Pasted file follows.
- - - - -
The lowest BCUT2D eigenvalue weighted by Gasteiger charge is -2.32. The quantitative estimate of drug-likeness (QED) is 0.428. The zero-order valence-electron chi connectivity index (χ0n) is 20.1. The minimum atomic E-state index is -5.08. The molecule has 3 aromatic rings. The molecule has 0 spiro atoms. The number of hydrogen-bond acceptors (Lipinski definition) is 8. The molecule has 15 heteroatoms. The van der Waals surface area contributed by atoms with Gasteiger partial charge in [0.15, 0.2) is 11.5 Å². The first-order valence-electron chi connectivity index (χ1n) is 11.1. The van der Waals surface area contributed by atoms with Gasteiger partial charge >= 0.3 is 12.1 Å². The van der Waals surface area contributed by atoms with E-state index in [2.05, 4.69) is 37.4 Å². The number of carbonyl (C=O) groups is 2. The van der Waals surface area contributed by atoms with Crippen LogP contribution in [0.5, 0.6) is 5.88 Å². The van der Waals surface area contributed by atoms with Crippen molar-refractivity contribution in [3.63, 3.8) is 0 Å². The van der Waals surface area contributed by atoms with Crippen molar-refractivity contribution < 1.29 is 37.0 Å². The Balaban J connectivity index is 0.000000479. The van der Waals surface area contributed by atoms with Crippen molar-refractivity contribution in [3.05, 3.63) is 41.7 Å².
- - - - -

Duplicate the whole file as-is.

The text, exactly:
The lowest BCUT2D eigenvalue weighted by Gasteiger charge is -2.32. The quantitative estimate of drug-likeness (QED) is 0.428. The zero-order valence-electron chi connectivity index (χ0n) is 20.1. The minimum atomic E-state index is -5.08. The molecule has 3 aromatic rings. The molecule has 0 spiro atoms. The number of hydrogen-bond acceptors (Lipinski definition) is 8. The molecule has 15 heteroatoms. The van der Waals surface area contributed by atoms with Gasteiger partial charge in [0.15, 0.2) is 11.5 Å². The first-order valence-electron chi connectivity index (χ1n) is 11.1. The van der Waals surface area contributed by atoms with Gasteiger partial charge >= 0.3 is 12.1 Å². The van der Waals surface area contributed by atoms with E-state index in [2.05, 4.69) is 37.4 Å². The number of carbonyl (C=O) groups is 2. The van der Waals surface area contributed by atoms with Crippen LogP contribution in [0.5, 0.6) is 5.88 Å². The van der Waals surface area contributed by atoms with Crippen molar-refractivity contribution in [3.63, 3.8) is 0 Å². The van der Waals surface area contributed by atoms with Crippen molar-refractivity contribution < 1.29 is 37.0 Å². The Balaban J connectivity index is 0.000000479. The van der Waals surface area contributed by atoms with Crippen molar-refractivity contribution in [3.05, 3.63) is 41.7 Å².